Paul E. Gillmor
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Paul E. Gillmor
Paul Gillmor
Paul Gillmor, official Congressional photo.jpg
Member of the U.S. House of Representatives
from Ohio's 5th district

January 3, 1989 - September 5, 2007
Del Latta
Bob Latta
President of the Ohio Senate

January 3, 1985 - December 31, 1988
Harry Meshel
Stanley Aronoff

January 3, 1981 - December 31, 1982
Oliver Ocasek
Harry Meshel
Member of the Ohio Senate
from the 2nd district

January 3, 1967 - December 31, 1988
Inaugural holder
Betty Montgomery
Personal details
BornFebruary 1, 1939
Tiffin, Ohio, U.S.
Diedc. September 5, 2007(2007-09-05) (aged 68)
Arlington County, Virginia, U.S.
Political partyRepublican
Spouse(s)Brenda Lee Luckey (died 1972)
(m. 1983)
EducationOhio Wesleyan University
University of Michigan Law School

Paul Eugene Gillmor (February 1, 1939 - c. September 5, 2007) was an American politician of the Republican Party who served as the U.S. Representative from the 5th congressional district of Ohio from 1989 until his death in 2007.

Early life, career, and family

Gillmor was born in Tiffin, Ohio[1] and grew up in Old Fort; his father owned a trucking business in the area. His mother was Lucy Fry Gillmor. He attended Old Fort High School, graduating in 1957. In 1961 he received a Bachelor of Arts degree from Ohio Wesleyan University. In 1964, he graduated with a law degree from the University of Michigan.

From 1965 to 1966, Gillmor was on active duty in the U.S. Air Force as a Judge Advocate, attaining the rank of Captain. He then entered the practice of law.

Paul Gillmor married Brenda Lee Luckey. She died in a car accident in Fremont, Ohio in September 1972. They had two daughters, Linda and Julie, who were in the car at the time.

Gillmor married Karen Lako, who also served in the Ohio Senate, in 1983. They had three sons: Paul Michael and twins Adam and Connor.[2]

Paul Gillmor tours flood-ravaged Ottawa, Ohio on August 24, 2007, twelve days before his death

Political career

Ohio State Senate

Gillmor was elected as an Ohio state senator in 1967, where he remained until being elected to Congress in 1988. For the last 10 years of his tenure, he was the leader of the Republicans in the chamber, serving as president of the state senate for three General Assemblies from 1981 to 1982 and from 1985 to 1988. He ran in the 1986 Republican primary for governor, but lost to former governor James A. Rhodes.

U.S. Congress


In 1988, Gillmor entered the Republican primary for the 5th District after 30-year incumbent Del Latta retired. Latta endorsed his son, Bob, as his successor; Gillmor defeated him by only 27 votes. He was then handily elected in November and was reelected nine times in this heavily Republican district, usually by margins of 2-to-1. He ran unopposed in 1992.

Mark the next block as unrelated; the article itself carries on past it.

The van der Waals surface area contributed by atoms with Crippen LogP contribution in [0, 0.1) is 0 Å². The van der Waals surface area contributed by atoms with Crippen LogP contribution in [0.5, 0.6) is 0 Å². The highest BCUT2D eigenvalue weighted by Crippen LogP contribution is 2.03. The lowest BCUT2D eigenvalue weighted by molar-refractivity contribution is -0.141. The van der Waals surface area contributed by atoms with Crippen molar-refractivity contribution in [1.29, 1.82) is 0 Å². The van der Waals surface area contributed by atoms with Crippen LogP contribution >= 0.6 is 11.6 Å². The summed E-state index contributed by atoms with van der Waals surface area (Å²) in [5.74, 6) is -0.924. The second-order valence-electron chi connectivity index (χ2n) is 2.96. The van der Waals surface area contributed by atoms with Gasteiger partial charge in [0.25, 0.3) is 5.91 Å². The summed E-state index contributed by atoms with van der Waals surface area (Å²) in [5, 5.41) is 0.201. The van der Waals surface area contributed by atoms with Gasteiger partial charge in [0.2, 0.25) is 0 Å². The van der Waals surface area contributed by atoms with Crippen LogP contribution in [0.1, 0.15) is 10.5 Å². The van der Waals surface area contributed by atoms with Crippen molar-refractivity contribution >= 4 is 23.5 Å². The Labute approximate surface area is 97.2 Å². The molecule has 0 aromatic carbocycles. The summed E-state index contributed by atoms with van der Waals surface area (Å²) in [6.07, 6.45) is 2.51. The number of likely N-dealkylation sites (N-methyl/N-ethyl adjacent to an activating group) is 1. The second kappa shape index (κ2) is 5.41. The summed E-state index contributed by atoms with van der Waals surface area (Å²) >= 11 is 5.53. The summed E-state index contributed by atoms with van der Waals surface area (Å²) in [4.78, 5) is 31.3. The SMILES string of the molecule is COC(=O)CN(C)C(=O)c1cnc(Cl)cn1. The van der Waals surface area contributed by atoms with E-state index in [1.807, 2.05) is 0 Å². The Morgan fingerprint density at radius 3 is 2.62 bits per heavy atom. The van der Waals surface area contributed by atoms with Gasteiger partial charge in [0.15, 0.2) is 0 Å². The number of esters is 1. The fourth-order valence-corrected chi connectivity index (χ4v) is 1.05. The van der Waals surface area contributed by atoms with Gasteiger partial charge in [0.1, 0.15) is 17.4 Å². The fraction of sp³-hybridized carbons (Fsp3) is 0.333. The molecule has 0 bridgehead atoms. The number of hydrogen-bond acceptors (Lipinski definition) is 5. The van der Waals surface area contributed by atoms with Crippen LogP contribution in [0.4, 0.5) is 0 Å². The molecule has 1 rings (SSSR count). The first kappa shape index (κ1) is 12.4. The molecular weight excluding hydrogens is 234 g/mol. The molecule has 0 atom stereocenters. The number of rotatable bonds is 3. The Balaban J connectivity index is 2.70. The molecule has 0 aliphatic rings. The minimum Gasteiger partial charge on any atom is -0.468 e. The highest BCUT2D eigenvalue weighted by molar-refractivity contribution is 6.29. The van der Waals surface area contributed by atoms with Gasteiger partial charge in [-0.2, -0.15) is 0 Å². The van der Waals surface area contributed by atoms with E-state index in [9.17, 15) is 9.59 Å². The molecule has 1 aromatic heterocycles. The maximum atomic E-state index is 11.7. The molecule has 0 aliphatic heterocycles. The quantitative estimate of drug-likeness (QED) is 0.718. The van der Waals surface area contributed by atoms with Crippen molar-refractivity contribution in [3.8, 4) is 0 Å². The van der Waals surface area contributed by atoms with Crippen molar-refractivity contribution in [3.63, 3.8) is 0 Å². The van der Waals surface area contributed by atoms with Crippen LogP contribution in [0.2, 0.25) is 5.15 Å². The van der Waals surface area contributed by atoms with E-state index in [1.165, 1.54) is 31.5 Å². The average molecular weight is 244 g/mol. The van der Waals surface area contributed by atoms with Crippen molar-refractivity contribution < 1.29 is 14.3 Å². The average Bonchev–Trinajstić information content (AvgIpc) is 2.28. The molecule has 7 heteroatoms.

In 2002, Gillmor defeated Republican Rex Damschroder in the primary.

Committees and positions

Gillmor was the ranking Republican on the Financial Institutions and Consumer Credit Subcommittee of the Financial Services Committee. He also served on the Energy and Commerce Committee, and chaired its Environment and Hazardous Materials Subcommittee until the Republicans lost control of Congress following the 2006 elections. In 2006, Gillmor served as a member of a bipartisan reform task force on ethics and congressional mailing practices. He was a member of the moderate Republican Main Street Partnership.

The American Conservative Union gave Gillmor's 2005 voting record a rating of 82 points out of a possible 100; the liberal Americans for Democratic Action gave him a 0 rating.[1]

Gillmor joined with Massachusetts Congressman Barney Frank to propose the Industrial Bank Holding Company Act of 2006, which was designed to prevent retailers such as Wal-Mart and Home Depot from operating banks to process their credit card transactions.[3]

Banking interests

Gillmor became partial owner of Old Fort Bank in Seneca County, about 60 miles (97 km) southeast of Toledo, after the death of his father, Paul M. Gillmor.

In 2007, Gillmor received approval from the House Committee on Standards of Official Conduct and the offices of two federal regulators to be an initial director and investor in a new Florida bank, the Panther Community Bank.[4]


On September 5, 2007, Gillmor was found dead in his Arlington County, Virginia townhouse by members of his staff after he failed to show up for a House Financial Services Committee meeting, and did not respond to repeated telephone calls and e-mails.[5] The Virginia state medical examiner's office said in a report that Gillmor died from blunt head and neck trauma consistent with a fall down the stairs. Police assessed the scene and ruled out foul play. Gillmor's death was ruled an accident.[6]

In a special election held in December, Bob Latta, the man Gillmor had narrowly defeated in the 1988 primary, won the seat.

See also

Notes and references

  1. ^ a b Associated Press profile, 2006, accessed May 14, 2007
  2. ^ "Ohio congressman found dead in apartment", CNN, September 5, 2007
  4. ^ Joshua Boak, "Gillmor takes lead on bank law while he's a bank owner", Toledo Blade, May 27, 2007
  5. ^ Markon, Jerry & Weisman, Jonathan (2007-09-06). "10-Term Ohio Congressman, 68, Found Dead in His Arlington Home". Washington Post. Retrieved .
  6. ^ John McCarthy, "Report: Congressman Likely Fell to Death" Archived 2007-09-11 at the Wayback Machine, Associated Press (Fox News), September 7, 2007.

External links

U.S. House of Representatives
Preceded by
Del Latta
Member of the U.S. House of Representatives
from Ohio's 5th congressional district

January 3, 1989 - September 5, 2007
Succeeded by
Bob Latta

  This article uses material from the Wikipedia page available here. It is released under the Creative Commons Attribution-Share-Alike License 3.0.



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